It was a long curve, but it's been a very interesting process because we have clients that range the gamut. They range from individual realtors and mortgage brokers all the way up to high-end Italian goods manufacturers that sends us with their quarterly catalog. I'm happy to talk about all those.
In a nutshell, if I had to segment how clients use us, they really use us in three different ways.
They use us for thank you notes or correspondence to existing clients. That is if you buy a home or if you buy a handbag or whatever, we will package up a handwritten note with a handwritten envelope and then mail it out to you.
The second way is we do in-box. For large online mattress companies or meal box companies, when you open up that meal box or that mattress box, you might find a handwritten note sitting at the top of that package that says thank you so much for your purchase. We all really care about what you think. Review us on Amazon, Yelp, Trustpilot, or whatever that is, or refer us to your friends. We do a lot of that.
Then the third is the outbound outreach, such as a jewelry store. They might be opening up in a new location. We'll do a database pull of all the homes in that area that meets certain revenue criteria and then send them all a handwritten note.
Now that is very expensive because you're paying for a real forever stamp. Unlike a junk mail piece, which is just printed, we have to start at that level. We have to print something, print the stationary, and then we have to write on top of it. It's never going to be as cheap as a junk mail piece, but it also gets opened substantially more frequently and I can talk about that.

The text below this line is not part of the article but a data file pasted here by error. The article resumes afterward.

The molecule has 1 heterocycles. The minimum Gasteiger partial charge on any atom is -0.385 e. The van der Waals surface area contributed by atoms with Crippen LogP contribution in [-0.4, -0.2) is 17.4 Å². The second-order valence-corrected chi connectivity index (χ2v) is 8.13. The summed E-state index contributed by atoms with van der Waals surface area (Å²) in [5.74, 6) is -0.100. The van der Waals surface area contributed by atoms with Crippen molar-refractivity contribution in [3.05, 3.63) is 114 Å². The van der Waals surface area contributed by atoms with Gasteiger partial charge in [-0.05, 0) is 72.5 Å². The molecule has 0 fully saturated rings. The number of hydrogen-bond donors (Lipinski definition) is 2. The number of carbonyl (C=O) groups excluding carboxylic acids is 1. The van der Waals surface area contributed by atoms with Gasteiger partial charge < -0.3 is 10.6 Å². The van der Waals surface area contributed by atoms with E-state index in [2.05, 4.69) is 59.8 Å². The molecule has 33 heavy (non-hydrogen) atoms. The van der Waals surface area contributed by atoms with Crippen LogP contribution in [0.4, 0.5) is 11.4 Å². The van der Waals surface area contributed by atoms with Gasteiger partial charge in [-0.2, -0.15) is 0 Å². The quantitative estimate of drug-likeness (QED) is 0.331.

Those are the three ways: inbox, send via the mail to existing clients and customers, and then outreach to new prospects, but the new prospects is rather small just because it is so expensive.
Kathleen: I have so many questions I want to ask you.
David: Go for it.
Kathleen: I'm about to ask my question, but before I do, I want to let everyone who's listening know you're going to notice that it sounds a little different because David and I were talking and we heard a little echo on his end. We've switched gears and he's called in so that we can give you guys better audio. That's why, if things sound a little different, you're not going crazy.